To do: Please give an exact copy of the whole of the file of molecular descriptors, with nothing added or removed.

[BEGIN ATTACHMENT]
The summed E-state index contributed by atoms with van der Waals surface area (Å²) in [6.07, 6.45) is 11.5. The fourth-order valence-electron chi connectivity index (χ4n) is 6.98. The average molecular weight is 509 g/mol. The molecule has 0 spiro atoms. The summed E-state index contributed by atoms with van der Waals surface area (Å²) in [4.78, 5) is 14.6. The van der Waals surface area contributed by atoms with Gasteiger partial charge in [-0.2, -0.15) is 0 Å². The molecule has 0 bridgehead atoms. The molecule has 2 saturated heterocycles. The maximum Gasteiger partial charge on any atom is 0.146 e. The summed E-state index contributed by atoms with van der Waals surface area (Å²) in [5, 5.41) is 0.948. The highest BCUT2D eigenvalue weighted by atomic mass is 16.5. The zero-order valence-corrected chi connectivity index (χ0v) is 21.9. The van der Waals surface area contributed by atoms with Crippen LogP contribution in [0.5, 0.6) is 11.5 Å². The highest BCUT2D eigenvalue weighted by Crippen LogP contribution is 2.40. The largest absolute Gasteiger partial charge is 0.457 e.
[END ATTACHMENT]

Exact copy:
The summed E-state index contributed by atoms with van der Waals surface area (Å²) in [6.07, 6.45) is 11.5. The fourth-order valence-electron chi connectivity index (χ4n) is 6.98. The average molecular weight is 509 g/mol. The molecule has 0 spiro atoms. The summed E-state index contributed by atoms with van der Waals surface area (Å²) in [4.78, 5) is 14.6. The van der Waals surface area contributed by atoms with Gasteiger partial charge in [-0.2, -0.15) is 0 Å². The molecule has 0 bridgehead atoms. The molecule has 2 saturated heterocycles. The maximum Gasteiger partial charge on any atom is 0.146 e. The summed E-state index contributed by atoms with van der Waals surface area (Å²) in [5, 5.41) is 0.948. The highest BCUT2D eigenvalue weighted by atomic mass is 16.5. The zero-order valence-corrected chi connectivity index (χ0v) is 21.9. The van der Waals surface area contributed by atoms with Crippen LogP contribution in [0.5, 0.6) is 11.5 Å². The highest BCUT2D eigenvalue weighted by Crippen LogP contribution is 2.40. The largest absolute Gasteiger partial charge is 0.457 e.